Investors withdrew from the banks last night, as analysts warned that the market was not taking into account the damage that could be caused by plans to force the sector to ring-fence its high street operations.
Barclays, Lloyds Banking Group and Royal Bank of Scotland shifted back 6.6p to 252.3p, 0.31p to 47p and 0.27p to 38.65p respectively following HSBC's decision to downgrade its advice on all three to "neutral" after calculating that the proposals from the Independent Commission on Banking (ICB) could cost them over £10bn.
Saying that the plans, which were backed by George Osborne last week, "could be the biggest structural change to the UK banking sector for decades", the broker warned it expected "much of the cost of the ring-fencing [to] be borne by shareholders".
"So far the equity and credit markets have treated the ICB ring-fencing proposal with remarkable equanimity," said HSBC's analysts. "Maybe that is because it is not seen as a credible proposal, or maybe it is because the initial reaction to the report was a positive one. We are not so sanguine."
The main concern, they said, is the loss of sovereign support for the bank's activities outside the ring-fence, "a very important consideration for credit markets globally". Warning that "rating agency downgrades [are] on their way", the analysts predicted the banks will face a large increase in funding costs as a result.
The FTSE 100 spent most of the session deep in the red, but managed to limit its losses, closing just 2.32 points behind at 5,772.99. The economic situation in Greece was still in focus, while there was also caution as traders waited for the US Federal Reserve's interest rate decision and the subsequent press conference by its chairman, Ben Bernanke, both due after the bell.
The beneficiary of renewed bid speculation on Tuesday, Man Group continued its positive week, advancing 11.2p to 241.8p as brokers rushed to pledge their support for the world's largest listed hedge fund manager. Credit Suisse, its house broker, was one, upgrading its advice to "outperform" and saying "the improving relative performance at [its AHL fund] and signs of improved fund raising... should underpin a return to growth".
Another positive voice was Goldman Sachs, which initiated coverage with a "buy" rating and said the synergies from its recent acquisition of GLG were "underappreciated". Meanwhile Citi chose Man as one of its top picks in the asset management sector, while it also named Henderson as among its favourites, as it ticked up 2.7p to 145.1p
Elsewhere, vague takeover chatter involving Centrica was doing the rounds yet again, helping the utility company surge forwards 5.6p to 327.2p.
The electrical retailers were in focus on the FTSE 250, with Kesa Electricals touching a high of 147.9p after revealing that it was considering selling its loss-making Comet chain. However, the group – which released its full-year results – ended up edging forwards just 0.1p to 134p.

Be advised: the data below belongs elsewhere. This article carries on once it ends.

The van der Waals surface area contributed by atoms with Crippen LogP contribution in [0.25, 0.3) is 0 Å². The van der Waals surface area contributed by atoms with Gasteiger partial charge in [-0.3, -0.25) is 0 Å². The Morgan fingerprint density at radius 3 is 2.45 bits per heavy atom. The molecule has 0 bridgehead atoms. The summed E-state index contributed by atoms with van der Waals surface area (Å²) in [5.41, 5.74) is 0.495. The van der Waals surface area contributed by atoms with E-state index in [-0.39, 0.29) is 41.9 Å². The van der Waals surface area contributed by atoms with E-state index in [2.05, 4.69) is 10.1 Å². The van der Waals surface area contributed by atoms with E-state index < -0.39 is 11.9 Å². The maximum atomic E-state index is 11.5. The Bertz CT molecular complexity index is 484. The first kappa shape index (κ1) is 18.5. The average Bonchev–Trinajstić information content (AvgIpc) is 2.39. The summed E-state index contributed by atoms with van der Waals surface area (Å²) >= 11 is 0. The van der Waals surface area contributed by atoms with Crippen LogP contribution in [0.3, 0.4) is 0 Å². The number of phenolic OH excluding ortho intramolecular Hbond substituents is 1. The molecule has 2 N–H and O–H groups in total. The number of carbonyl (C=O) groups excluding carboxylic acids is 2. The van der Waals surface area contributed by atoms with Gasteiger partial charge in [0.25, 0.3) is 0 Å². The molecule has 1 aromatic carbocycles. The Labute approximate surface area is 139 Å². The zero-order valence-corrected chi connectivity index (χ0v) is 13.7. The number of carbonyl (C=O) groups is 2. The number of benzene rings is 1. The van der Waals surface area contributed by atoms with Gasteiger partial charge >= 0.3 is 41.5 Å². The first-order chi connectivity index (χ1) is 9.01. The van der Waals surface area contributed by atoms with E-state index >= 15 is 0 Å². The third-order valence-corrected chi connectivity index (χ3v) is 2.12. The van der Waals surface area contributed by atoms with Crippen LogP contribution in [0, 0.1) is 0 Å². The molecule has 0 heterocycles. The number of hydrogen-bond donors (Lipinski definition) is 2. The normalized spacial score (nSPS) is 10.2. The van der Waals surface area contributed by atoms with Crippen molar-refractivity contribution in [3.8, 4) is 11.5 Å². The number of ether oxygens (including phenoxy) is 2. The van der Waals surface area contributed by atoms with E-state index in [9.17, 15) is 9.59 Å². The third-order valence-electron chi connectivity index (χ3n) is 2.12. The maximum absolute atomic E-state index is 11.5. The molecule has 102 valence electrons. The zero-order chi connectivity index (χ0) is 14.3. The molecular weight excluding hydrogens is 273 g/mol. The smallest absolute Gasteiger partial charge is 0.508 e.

Dixons Retail benefited from the prospect of its rival exiting the UK, while it also received a boost from vague speculation suggesting it could be a target for the US chain Best Buy. The group moved 1.18p higher to 16.53p, despite disbelief from Arden Partners' Nick Bubb, who said such a move would be "hard to square with [Best Buy's] new interest" in smaller stores.
Investors waiting for Heritage Oil to start drilling at its Malta prospect were informed by UBS that a border dispute between the country and Libya meant activity was unlikely in the next year. The broker also played down Heritage's takeover credentials, saying that the explorer is unlikely to be a target until it "has proved up more of its gas reserves and has a better estimate of recoverability and further exploration potential", although the group still creeped forwards 0.5p to 216.5p.
Imagination Technologies was driven back 18.5p to 414.5p after releasing its final results, as investors in the chip designer reacted with disappointment to the news that revenues at its Pure radio business had fallen, despite the group seeing an 80 per cent overall increase in its pre-tax profit.
Investors had a number of new companies to gamble their money on, including Vallares, the investment firm led by Nathaniel Rothschild and the former BP head Tony Hayward which gained 5.5p to 993.5p on its first day of unconditional trading.
Ubisense's debut saw the Cambridge-based group, whose real-time location system helps keep track of components on production lines, power up to 217p from its placing price of 180p. However, Jellybook failed to move forwards on the Alternative Investment Market, with the social media group closing at 9.75p after starting its first day at 10p.
On the small-cap index, Sportingbet was lifted 2p to 42.5p on rumours the gambling group could receive a 70p-a-share approach from Ladbrokes, which fell 1.2p to 146.5p.